So there seems to be an election coming up tomorrow—or at least that’s what I can tell from all of the writers and editors scurrying around TIME HQ this morning, trying to make sure John Boehner’s deep orange tint doesn’t throw off the visual balance of the next issue. The sad truth for environmentalists—or “climate hawks,” or whatever the term is today—is that for the most part, the only role green issues will be playing in Tuesday’s midterms will be negative. Conservatives paying fealty to the Tea Party are denying basic climate science, and vulnerable Democrat House members who cast difficult votes for cap-and-trade—like Tom Perriello of northern Virginia, who’s running a tough reelection campaign—may end up on the streets because of their support. Many Democrats—especially in the middle of the country—are running away from President Obama’s environmental record. Witness this ad by Joe Manchin, the West Virginia Democrat running for the late Robert Byrd’s Senate seat:
(Well, if cap-and-trade weren’t dead, apparently Manchin would have killed it himself. With a bullet. Through its heart. I’ll chalk him up as a no, then.)
But even though the environment or climate change aren’t positive issues on the campaign trail—nor is the Gulf oil spill for that matter, which seems to have vanished entirely as a national political topic—that doesn’t mean the outcome of this election won’t have a major impact on how the U.S. grapples with green issues. Here’s a quick rundown of what’s at stake on November 2:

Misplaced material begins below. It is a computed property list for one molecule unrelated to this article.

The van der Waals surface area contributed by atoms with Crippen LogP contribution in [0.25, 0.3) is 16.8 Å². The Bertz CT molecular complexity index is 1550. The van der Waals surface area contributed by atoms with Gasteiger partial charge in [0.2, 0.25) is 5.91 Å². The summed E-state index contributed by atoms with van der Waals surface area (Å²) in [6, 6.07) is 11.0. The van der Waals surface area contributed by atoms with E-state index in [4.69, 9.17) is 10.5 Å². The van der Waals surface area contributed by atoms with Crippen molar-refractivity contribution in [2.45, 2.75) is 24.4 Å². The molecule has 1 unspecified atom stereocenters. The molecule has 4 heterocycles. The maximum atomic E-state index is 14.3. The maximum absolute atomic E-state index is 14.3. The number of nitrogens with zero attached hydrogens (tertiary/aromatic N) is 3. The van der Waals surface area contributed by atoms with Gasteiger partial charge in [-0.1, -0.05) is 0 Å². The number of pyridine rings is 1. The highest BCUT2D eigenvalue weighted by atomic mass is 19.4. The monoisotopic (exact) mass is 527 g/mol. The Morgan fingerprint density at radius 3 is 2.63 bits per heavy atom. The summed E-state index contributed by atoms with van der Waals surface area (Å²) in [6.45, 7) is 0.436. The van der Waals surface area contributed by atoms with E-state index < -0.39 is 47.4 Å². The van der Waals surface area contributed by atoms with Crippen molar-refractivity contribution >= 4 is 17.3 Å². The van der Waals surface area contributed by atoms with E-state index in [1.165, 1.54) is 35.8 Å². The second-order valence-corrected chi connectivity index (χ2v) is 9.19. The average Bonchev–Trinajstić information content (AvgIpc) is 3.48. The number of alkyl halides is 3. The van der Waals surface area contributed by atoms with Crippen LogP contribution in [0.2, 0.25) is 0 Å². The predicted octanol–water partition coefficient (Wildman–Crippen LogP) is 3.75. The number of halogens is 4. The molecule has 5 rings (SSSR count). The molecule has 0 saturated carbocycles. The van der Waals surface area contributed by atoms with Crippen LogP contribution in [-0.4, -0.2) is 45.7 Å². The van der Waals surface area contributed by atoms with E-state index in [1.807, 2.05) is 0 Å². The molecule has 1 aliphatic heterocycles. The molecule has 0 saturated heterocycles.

1.Control of the House means control of the energy committees: Barring a last-minute electoral miracle, the Republicans will take the House of Representatives. (Their chances to take the Senate aren’t as good—pollster extraordinaire Nate Silver gives the GOP just an 11% chance.) While the fact that Obama will still occupy the White House for at least the next two years will limit what the Republicans can do with the House, gaining majority control also puts GOP members at the head of the powerful committees that control legislation in the lower body. At the top is the House Energy and Commerce Committee, currently chaired by California Democrat Henry Waxman. The committee is one of the most powerful in the House, both as a means for controlling legislation—Waxman brought his carbon cap-and-trade bill out of this committee—and for launching investigations, like the ones held over the Gulf oil spill this summer. How important is this committee? It’s worth remembering that after the 2008 election, Waxman mounted a shocking—and ultimately successful—challenge for leadership, unseating the more senior John Dingell of Michigan, in part because Dingell was seen as an obstacle to cap-and-trade.
If the Republicans do take the House, it’s not yet clear who will get the coveted gavel for Energy and Commerce. POLITICO has a rundown of the likely candidates, with Fred Upton of Michigan considered the front-runner, largely because of his seniority and his financial support for other GOP candidates. But Upton—a guy whose nickname was once the “Young Slasher,” and who has promised to repeal health care reform and who led the opposition to cap-and-trade—is considered too moderate for some on the right, which could open the door for more conservative candidates like Cliff Stearns of Florida, who told POLITICO this:
It isn’t clear the kind of relationship Stearns might have with congressional Democrats and the White House on energy; he declined to note any energy proposals over which the two sides might find common ground.
“I don’t see anything in the Senate, and I don’t think anything in the administration,” he said of possible areas of compromise, while hammering House Democrats for passing their cap-and-trade bill in 2009.